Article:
WHEN Tiffany Williams was diagnosed with cancer at the age of 18 doctors advised her to delay going to university while she fights the disease.
But she chose to forge ahead with a course in tourism management at the University of Chester, juggling lectures with gruelling chemotherapy sessions.
She was declared cancer-free in April 2015 and last week she donned her gown and cap to celebrate her graduation last week alongside 3,000 fellow students.
Tiffany, from Blacon, said: “Throughout my time at university, I never excluded myself from anything and I always thought of myself as normal.
“The support systems that the University of Chester has in place for students are incredible and the teams of people behind these are amazing!
“After my three years at the University of Chester, I could not be happier that I chose to study there. The world is your oyster, anything is possible if you put your mind to it!”
Tiffany, who is now 21, originally found out she had Hodgkin’s Lymphoma, an uncommon blood cancer, just three months before she was due to start her course.
After many doctor’s appointments, she was recommended six months of chemotherapy and advised that it would be best to delay starting her degree.
It was then that she met Kate Northcott Spall, chief executive of The Pamela Northcott Fund, an advocacy service for cancer patients. Kate is a campaigner for cancer patient rights, as well as an advocate and mentor to teen cancer patients.
Tiffany said: “I met with Kate and told her everything. She couldn’t understand why the doctors had advised me not to attend university.
“With Kate’s help, within a month of being diagnosed, I was ready to go. She has supported me through all three years of being an undergraduate, making sure I was on track and arranging a support team for me at university too. If I ever needed someone, they were only two minutes away!”
Kate said: “It has been an honour and privilege to support and mentor Tiffany through her treatment and time at university, I hope it serves to inspire others. Tiffany has a tenacity and bravery I have rarely seen in 10 years of working with cancer patients.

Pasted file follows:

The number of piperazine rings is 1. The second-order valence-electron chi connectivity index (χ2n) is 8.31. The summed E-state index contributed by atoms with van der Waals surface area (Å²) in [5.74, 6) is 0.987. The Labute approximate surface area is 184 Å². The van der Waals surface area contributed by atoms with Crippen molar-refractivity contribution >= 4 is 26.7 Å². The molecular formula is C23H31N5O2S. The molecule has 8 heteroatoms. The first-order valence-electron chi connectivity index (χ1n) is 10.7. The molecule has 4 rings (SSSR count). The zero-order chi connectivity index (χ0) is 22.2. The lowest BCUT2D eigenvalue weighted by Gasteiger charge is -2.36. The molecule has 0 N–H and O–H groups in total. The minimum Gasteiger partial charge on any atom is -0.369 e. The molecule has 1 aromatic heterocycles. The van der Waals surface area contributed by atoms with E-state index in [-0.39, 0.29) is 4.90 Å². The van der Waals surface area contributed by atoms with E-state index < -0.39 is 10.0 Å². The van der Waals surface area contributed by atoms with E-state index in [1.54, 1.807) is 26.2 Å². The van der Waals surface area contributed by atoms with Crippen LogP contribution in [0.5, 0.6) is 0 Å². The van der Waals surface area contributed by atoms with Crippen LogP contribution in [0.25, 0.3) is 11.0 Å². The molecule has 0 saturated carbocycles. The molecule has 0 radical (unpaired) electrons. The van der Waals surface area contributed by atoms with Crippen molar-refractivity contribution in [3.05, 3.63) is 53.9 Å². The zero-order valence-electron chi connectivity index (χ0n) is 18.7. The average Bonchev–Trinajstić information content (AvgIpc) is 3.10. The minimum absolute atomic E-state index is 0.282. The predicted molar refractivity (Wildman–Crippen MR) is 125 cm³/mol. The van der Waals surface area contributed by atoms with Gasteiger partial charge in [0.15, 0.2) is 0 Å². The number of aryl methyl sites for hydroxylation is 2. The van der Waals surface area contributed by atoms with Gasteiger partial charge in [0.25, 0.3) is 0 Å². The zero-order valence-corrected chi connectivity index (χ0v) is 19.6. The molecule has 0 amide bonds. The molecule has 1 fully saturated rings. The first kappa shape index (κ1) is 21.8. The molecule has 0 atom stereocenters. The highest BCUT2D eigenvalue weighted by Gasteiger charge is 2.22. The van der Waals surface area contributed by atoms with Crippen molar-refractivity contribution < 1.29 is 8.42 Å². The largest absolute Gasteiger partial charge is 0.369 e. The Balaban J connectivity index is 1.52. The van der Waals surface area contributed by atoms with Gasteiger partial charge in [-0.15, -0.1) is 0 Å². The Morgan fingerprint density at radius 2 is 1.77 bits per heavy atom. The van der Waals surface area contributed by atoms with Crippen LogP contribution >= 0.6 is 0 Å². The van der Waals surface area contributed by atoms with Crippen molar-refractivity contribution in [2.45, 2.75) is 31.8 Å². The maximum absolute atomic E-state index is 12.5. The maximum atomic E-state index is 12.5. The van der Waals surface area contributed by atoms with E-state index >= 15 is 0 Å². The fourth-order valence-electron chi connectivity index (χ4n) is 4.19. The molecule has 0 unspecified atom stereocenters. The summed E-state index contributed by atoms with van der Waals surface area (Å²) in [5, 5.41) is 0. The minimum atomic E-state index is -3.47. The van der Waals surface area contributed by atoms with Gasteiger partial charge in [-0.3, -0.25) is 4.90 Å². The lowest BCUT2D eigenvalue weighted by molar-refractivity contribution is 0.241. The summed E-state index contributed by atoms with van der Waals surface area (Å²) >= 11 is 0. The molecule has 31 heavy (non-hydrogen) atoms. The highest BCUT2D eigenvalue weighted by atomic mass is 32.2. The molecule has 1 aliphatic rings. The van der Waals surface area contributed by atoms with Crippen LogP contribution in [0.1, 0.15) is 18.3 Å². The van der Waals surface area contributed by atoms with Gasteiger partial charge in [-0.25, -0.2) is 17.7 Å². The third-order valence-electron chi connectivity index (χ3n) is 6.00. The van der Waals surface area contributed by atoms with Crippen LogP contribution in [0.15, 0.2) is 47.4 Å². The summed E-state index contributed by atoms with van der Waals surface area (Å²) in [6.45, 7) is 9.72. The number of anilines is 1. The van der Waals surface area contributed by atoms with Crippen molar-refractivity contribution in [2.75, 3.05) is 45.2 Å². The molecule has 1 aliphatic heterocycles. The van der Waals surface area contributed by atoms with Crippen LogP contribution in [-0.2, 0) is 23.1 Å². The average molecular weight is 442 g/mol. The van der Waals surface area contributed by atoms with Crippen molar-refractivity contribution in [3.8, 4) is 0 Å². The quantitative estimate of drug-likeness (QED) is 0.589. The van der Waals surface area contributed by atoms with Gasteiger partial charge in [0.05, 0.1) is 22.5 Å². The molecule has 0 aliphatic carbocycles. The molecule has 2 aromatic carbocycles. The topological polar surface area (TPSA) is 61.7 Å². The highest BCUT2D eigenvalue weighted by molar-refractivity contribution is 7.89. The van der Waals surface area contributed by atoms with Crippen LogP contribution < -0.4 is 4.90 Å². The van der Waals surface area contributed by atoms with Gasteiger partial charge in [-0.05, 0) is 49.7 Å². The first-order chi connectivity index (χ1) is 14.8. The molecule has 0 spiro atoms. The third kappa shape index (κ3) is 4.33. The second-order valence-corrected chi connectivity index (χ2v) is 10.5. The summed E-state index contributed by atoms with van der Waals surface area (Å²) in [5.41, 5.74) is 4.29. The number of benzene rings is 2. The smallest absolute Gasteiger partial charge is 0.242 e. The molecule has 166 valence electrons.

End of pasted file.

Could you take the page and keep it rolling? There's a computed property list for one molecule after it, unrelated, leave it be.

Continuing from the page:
“My journey with Tiffany doesn’t end here and I will be her life long cheerleader and ensure she stays well and hopefully cancer free.”
Tiffany was also supported throughout her studies by Maria Skinner, Residential Life Manager at the University of Chester.
Tiffany said: “Maria is also another great lady, whenever I had a query she pointed me to the right person, and if I needed a chat about anything, I knew I could go to her. She helped ensure my halls of residence were close to my classes so it wasn’t too tiring getting to lectures after treatment.”
Maria added: “I am always delighted to see our students do well and having seen how tenacious and brave Tiff has been, her graduation will be particularly special. When Kate first contacted me about Tiff, I asked a number of teams if they could help.
“Thank you to Robin Gallie, our Conferences Manager, who released Tiff's room early so that she could settle in before her treatment started, and to the Students' Union, who arranged fast passes for Tiff and a friend into all Freshers' activities. It meant she could do all of the fun things during Induction Week without getting too tired. Everyone at the University pulled together to do whatever they could to help. I know how much Kate has done for Tiff and we are both very proud of this remarkable young woman.”